However, we need not finally resolve the state-law issue raised by the government, for we find an independent defect in the district court's analysis. The district court assumed that the general principle of federal liability for state-law torts which underlies the FTCA applies in false imprisonment actions without regard to who causes the imprisonment to be wrongful. That assumption, however, is incorrect. Section 2680(h) of the Act, 28 U.S.C. § 2680(h) (1982), provides that the United States' liability for false imprisonment is limited to the "acts or omissions of investigative and law enforcement officers," (emphasis added). Thus as a matter of federal if not state law, the district court should have limited its inquiry to whether the law enforcement officers working on Arnsberg's case, namely agents Weiler and Maney, acted tortiously; it should not have assumed that any arrest and imprisonment which would be regarded as tortious under state law necessarily generates liability for the United States under the FTCA. Under Oregon law as the district court interpreted it, there are many ways in which an arrest and imprisonment can be tortious without a wrongful or tortious act being committed by a law enforcement official. Clearly, for instance, such a situation arises when an arresting officer with no prior involvement in the matter innocently executes a warrant which, although invalid, reasonably appeared lawful to the officer. The FTCA, however, limits the United States' liability to instances where wrongful acts by law enforcement officers cause the unjustified imprisonment.
It is true that there is legislative history which runs counter to our interpretation of the FTCA and supports the district court's position. The Senate Report to § 2680(h) states that "the Committee amendment would submit the Government to liability whenever its agents . . . injure the public through search and seizures that are conducted . . . with warrants issued without probable cause." S.Rep. No. 588, 93d Cong., 2d Sess. 3 (1973), reprinted in 1974 U.S.Code Cong. Ad.News 2789, 2791. That excerpt suggests that the United States is to incur liability for all arrests made pursuant to invalid warrants, regardless of who causes the arrest to be wrongful. We decline to accept that reading of the statute on the basis of such a fragmentary indication of congressional intent, however, because it runs counter to the plain words of section 2680(h). By its terms, section 2680(h) limits the liability of the United States to instances where law enforcement officials act tortiously. We accept that limitation as written.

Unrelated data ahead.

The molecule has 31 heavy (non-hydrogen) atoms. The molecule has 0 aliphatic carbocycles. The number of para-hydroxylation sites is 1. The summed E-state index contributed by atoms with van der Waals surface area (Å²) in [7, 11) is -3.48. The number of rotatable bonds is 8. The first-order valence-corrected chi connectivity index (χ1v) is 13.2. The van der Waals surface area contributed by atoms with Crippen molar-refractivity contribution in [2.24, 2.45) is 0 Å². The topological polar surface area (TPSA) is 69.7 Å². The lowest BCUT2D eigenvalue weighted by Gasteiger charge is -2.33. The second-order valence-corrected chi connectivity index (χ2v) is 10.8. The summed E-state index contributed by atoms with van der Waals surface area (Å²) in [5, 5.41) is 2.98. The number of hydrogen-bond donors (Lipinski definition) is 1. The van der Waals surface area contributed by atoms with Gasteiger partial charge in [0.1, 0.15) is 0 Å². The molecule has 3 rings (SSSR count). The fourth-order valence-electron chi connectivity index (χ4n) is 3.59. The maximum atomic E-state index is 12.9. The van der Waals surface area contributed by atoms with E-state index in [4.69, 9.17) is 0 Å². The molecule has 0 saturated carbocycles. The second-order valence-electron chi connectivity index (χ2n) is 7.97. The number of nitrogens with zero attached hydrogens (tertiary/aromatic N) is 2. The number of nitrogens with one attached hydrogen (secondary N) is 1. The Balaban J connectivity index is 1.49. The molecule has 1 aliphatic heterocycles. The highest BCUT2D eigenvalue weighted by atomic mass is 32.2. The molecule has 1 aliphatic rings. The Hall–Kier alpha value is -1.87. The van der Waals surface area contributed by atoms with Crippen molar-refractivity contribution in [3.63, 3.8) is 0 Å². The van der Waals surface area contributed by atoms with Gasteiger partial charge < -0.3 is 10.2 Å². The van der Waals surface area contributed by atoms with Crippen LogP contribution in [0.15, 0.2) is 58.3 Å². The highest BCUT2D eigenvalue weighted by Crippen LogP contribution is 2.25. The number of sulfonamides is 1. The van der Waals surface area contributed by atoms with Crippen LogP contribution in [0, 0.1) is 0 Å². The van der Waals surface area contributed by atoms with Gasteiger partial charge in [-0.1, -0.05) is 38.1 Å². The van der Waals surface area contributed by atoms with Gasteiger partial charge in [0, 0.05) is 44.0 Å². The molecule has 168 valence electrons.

We note that another passage from the same Senate Report has been held not to reflect the meaning of section 2680(h). The Report states that section 2680(h) "make[s] the Government independently liable in damages for the same type of conduct that is alleged to have occurred in Bivens . . . . [H]owever, the Committee's amendment should not be viewed as limited to constitutional tort situations." S.Rep. No. 588, 93d Cong., 2d Sess. 3 (1973), reprinted in 1974 U.S.Code Cong. Ad.News 2789, 2791. That statement suggests that section 2680(h) renders the United States liable not only for state law torts of its law enforcement officers, but for their constitutional torts as well. That expansive interpretation of section 2680(h) has been explicitly rejected, however, by the Fifth Circuit, see Brown v. United States, 653 F.2d 196, 199-201 (5th Cir. 1981), cert. denied, 456 U.S. 925, 102 S.Ct. 1970, 72 L.Ed.2d 440 (1982), and implicitly rejected by the Supreme Court, see Carlson v. Green, 446 U.S. 14, 23, 100 S.Ct. 1468, 1474, 64 L.Ed.2d 15 (1980). But see Norton v. United States, 581 F.2d 390, 392-93 (4th Cir.), cert. denied, 439 U.S. 1003, 99 S.Ct. 613, 58 L.Ed.2d 678 (1978).
A second argument in support of the district court's reasoning maintains that the magistrate involved in Arnsberg's case should be regarded as an "investigative or law enforcement" official for purposes of § 2680(h). If Magistrate Leavy is an "investigative or law enforcement official," then it would indeed follow that his wrongful authorization of the arrest would bring the arrest within the purview of the FTCA. A somewhat credible argument can be made that Magistrate Leavy is an "investigative or law enforcement official" under § 2680(h). The section provides that "investigative or law enforcement officer' means any officer of the United States who is empowered by law to execute searches, to seize evidence, or to make arrests for violations of Federal law." Magistrates, as well as judges, are empowered to make arrests. 18 U.S.C. § 3041 (1982). Therefore, it might be supposed that § 2680(h) encompasses instances of false imprisonment caused by magistrates or judges who make erroneous judgments in issuing warrants.